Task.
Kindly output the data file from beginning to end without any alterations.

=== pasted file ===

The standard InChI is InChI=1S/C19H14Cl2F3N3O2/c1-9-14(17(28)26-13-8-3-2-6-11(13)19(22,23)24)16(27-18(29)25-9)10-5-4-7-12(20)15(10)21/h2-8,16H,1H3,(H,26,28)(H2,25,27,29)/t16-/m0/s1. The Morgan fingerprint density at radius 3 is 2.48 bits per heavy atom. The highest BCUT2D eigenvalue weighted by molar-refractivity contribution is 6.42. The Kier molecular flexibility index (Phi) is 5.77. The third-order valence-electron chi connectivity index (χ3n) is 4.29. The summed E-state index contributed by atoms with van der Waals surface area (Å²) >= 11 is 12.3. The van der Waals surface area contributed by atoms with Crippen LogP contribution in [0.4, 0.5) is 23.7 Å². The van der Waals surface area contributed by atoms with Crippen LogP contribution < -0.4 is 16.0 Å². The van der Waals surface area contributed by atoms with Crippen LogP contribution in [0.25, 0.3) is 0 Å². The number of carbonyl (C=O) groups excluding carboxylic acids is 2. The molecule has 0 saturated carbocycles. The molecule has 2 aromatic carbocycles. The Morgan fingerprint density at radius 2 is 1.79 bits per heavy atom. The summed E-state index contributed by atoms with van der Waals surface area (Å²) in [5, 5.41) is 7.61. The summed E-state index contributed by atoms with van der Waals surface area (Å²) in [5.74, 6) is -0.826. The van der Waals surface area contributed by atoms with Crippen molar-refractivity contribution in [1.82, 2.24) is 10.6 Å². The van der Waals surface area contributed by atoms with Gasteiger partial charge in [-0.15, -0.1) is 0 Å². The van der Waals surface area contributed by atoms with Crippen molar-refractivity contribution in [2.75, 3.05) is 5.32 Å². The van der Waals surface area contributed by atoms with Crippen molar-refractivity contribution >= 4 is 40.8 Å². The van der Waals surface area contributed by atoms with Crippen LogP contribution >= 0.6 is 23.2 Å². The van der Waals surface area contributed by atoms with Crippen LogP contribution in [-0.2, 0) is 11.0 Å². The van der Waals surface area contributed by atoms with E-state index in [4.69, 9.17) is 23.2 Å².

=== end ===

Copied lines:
The standard InChI is InChI=1S/C19H14Cl2F3N3O2/c1-9-14(17(28)26-13-8-3-2-6-11(13)19(22,23)24)16(27-18(29)25-9)10-5-4-7-12(20)15(10)21/h2-8,16H,1H3,(H,26,28)(H2,25,27,29)/t16-/m0/s1. The Morgan fingerprint density at radius 3 is 2.48 bits per heavy atom. The highest BCUT2D eigenvalue weighted by molar-refractivity contribution is 6.42. The Kier molecular flexibility index (Phi) is 5.77. The third-order valence-electron chi connectivity index (χ3n) is 4.29. The summed E-state index contributed by atoms with van der Waals surface area (Å²) >= 11 is 12.3. The van der Waals surface area contributed by atoms with Crippen LogP contribution in [0.4, 0.5) is 23.7 Å². The van der Waals surface area contributed by atoms with Crippen LogP contribution < -0.4 is 16.0 Å². The van der Waals surface area contributed by atoms with Crippen LogP contribution in [0.25, 0.3) is 0 Å². The number of carbonyl (C=O) groups excluding carboxylic acids is 2. The molecule has 0 saturated carbocycles. The molecule has 2 aromatic carbocycles. The Morgan fingerprint density at radius 2 is 1.79 bits per heavy atom. The summed E-state index contributed by atoms with van der Waals surface area (Å²) in [5, 5.41) is 7.61. The summed E-state index contributed by atoms with van der Waals surface area (Å²) in [5.74, 6) is -0.826. The van der Waals surface area contributed by atoms with Crippen molar-refractivity contribution in [1.82, 2.24) is 10.6 Å². The van der Waals surface area contributed by atoms with Gasteiger partial charge in [-0.15, -0.1) is 0 Å². The van der Waals surface area contributed by atoms with Crippen molar-refractivity contribution in [2.75, 3.05) is 5.32 Å². The van der Waals surface area contributed by atoms with Crippen molar-refractivity contribution >= 4 is 40.8 Å². The van der Waals surface area contributed by atoms with Crippen LogP contribution >= 0.6 is 23.2 Å². The van der Waals surface area contributed by atoms with Crippen LogP contribution in [-0.2, 0) is 11.0 Å². The van der Waals surface area contributed by atoms with E-state index in [4.69, 9.17) is 23.2 Å².